The author also uses Bao-Yu’s meeting with the Fairy Disenchantment as his sexual awakening(he is about 12) and the start of puberty.  She leads him into a bedroom with a fairy girl sitting in the middle of it.  He notes in her a mixture of Bao-Chai’s “Rose-fresh beauty” and Dai-Yu’s “delicate charm”.  The fairy accuses Bao-Yu of being “lustful”, because to her any awareness of female beauty whether felt by the body or perceived by the mind is lust, which inevitably defiles the pure flower of womanhood.  To her, to experience love and and all feelings of love are forms of lust, and Bao-Yu is the most lustful of all!    Because his lust is in the mind, females will find him ” a kind and understanding friend”.  However, he will be scoffed at and thought of as strange and “unpractical and eccentric” by the world of men.  In spite of this, Fairy Disenchantment encourages his desire, by teaching him the arts of love.  Bao-Yu becomes aware of the shapes of females around him and causes him to masturbate.  The act of “losing himself” is told in highly symbolic, expressive poetic terms:  “…,  there was a rumbling like thunder from inside the abyss and a multitude of demons and water monsters reached up and clutched at Bao-Yu to drag him down into the depths.”

Bao-Yu’s maid, Aroma, is about 14, and far more sophisticated than he.  He shares his secret with her and later they have sex.  Aroma will be his guide and companion throughout the novel.  Her common sense and matter of fact nature will help Bao-Yu through tempestuous times.  She is the third girl in his life and the one he will live with during his adolescence.

About Robert M. Weiss
From an early age, I've taken great pleasure in reading. Also, I learned to play my 78 player when I was quite young, and enjoyed listening to musicals and classical music. I remember sitting on the floor, and following the text and pictures of record readers, which were popular in the 1940s and 50s. My favorites were the Bozo and Disney albums. I also enjoyed watching the slow spinning of 16s as they spun out tales of adventure. I have always been attracted by rivers, and I love to sit on a boulder with my feet in the water, gazing into the mysteries of swirling currents. I especially like inner tubing on the Rogue River in Southern Oregon. Since my early youth, I've been interested in collecting minerals, which have taught me about the wonderful possibilities in colors and forms. Sometimes I try to imagine what the ancient Greeks must have felt when they began to discover physical laws in nature. I also remember that I had a special passion for numbers, and used to construct them out of stones. After teaching Russian for several years, I became a writer, interviewer, editor, and translator. I continue to delight in form, and am a problem solver at heart.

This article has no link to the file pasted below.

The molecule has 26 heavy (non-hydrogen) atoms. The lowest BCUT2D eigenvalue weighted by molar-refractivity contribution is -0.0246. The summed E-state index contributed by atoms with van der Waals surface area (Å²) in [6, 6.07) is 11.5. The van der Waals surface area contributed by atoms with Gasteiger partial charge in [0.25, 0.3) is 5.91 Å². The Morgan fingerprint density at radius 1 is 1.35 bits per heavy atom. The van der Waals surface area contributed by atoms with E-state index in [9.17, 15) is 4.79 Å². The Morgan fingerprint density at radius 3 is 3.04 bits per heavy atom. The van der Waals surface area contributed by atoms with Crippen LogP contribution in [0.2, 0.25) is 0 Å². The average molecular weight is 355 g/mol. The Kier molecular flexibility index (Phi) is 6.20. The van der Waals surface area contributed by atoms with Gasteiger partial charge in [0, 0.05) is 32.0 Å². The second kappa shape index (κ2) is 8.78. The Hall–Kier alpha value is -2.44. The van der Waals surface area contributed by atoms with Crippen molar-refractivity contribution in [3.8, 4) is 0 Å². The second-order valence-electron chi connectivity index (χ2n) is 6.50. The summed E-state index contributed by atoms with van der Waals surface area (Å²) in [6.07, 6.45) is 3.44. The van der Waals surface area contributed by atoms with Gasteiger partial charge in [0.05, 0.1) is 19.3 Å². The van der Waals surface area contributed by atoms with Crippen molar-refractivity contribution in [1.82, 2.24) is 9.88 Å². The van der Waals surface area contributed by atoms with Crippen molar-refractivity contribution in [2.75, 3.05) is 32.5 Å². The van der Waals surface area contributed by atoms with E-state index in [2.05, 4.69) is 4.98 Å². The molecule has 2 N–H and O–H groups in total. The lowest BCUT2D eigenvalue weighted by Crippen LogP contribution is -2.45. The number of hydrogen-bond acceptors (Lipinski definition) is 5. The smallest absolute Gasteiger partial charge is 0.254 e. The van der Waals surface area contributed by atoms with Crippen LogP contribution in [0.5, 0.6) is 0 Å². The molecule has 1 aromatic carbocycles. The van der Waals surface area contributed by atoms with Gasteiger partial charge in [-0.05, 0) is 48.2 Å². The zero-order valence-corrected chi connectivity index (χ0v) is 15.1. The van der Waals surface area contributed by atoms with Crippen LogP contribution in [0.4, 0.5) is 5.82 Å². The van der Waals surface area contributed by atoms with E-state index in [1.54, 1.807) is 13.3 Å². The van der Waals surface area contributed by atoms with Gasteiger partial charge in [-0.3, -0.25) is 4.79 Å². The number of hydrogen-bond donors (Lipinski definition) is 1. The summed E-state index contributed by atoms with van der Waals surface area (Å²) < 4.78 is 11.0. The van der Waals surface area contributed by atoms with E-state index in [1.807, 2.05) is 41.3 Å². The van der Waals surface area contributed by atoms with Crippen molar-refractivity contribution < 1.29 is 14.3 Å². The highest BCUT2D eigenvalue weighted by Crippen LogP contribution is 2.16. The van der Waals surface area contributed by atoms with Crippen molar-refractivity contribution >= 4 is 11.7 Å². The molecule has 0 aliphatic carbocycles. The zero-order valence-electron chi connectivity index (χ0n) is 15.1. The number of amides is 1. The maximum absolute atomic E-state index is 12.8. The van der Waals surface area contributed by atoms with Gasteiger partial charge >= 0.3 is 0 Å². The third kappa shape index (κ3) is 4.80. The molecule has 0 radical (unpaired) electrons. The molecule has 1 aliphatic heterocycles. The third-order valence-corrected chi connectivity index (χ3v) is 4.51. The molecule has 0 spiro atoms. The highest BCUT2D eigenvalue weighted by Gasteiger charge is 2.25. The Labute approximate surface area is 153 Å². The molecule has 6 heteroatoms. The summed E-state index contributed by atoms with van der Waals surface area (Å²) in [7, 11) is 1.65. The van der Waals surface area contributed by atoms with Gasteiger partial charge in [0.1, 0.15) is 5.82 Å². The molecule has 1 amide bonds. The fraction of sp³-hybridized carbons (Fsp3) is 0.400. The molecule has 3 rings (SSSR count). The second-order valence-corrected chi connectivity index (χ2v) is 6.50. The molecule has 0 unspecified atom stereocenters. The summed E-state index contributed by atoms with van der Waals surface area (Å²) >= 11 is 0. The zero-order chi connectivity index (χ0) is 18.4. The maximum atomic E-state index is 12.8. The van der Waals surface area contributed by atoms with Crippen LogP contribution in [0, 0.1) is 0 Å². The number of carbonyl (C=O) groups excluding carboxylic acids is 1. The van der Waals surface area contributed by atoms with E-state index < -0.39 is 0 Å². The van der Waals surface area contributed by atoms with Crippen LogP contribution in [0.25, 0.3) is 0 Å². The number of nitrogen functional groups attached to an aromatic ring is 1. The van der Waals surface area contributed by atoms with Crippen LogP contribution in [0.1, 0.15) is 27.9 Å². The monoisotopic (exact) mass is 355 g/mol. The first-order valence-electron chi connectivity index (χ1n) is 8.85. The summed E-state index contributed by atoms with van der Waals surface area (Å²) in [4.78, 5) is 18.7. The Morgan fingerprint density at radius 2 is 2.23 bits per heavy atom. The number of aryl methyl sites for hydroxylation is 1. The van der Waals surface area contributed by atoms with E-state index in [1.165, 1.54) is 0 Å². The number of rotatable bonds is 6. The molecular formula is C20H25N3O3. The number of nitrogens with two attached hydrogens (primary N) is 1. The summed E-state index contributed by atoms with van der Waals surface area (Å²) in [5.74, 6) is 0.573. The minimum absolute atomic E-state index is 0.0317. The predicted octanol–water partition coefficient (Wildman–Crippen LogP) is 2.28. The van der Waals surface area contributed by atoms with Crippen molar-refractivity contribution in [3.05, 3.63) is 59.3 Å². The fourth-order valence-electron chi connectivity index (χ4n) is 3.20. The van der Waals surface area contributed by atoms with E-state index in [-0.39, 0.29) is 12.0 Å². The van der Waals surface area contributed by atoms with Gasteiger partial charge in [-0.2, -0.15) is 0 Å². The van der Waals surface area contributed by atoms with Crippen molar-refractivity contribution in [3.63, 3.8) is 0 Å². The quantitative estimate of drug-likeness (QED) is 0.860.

4 Responses to A Closer Look At A Chinese Dream, Part 3.

  1. BWitt says:

    Great post! You should keep in mind though, that Golden Days as a title was never part of the Chinese text, but introduced by Hawkes or his editors. The original novel would have been sold in a box set of different volumes that were just numbered and without titles. Still, Golden Days is quite an interesting choice by Hawkes. Are these the golden days? Or are they predicted here to arrive? Are they a distant (or even unattainable) dream? A memory?

  2. Thank you for your explanation and kind comment! I think Hawkes chose the title to heighten the contrast in mood between the succeeding volumes(Volume 3 is called The Warning Voice). If so, he was speaking about the Jia family’s rise and fall and not about the specific lives of the characters(There is much that is sad and troubling in Volume 1). Still, your thoughts are as valid as mine and further display the enticing complexity of the novel.

    • BWitt says:

      Oh yes, definitely. The Jia family is in its full splendour in the beginning, so that definitely are their “golden days”. But Golden Days is also the name of the libretto that is a prophesy about the main characters and I think that their golden days, ironically, come when the family is already in decline: when the children move into the garden and found their poetry club. So Hawkes actually makes good use of this ambiguity.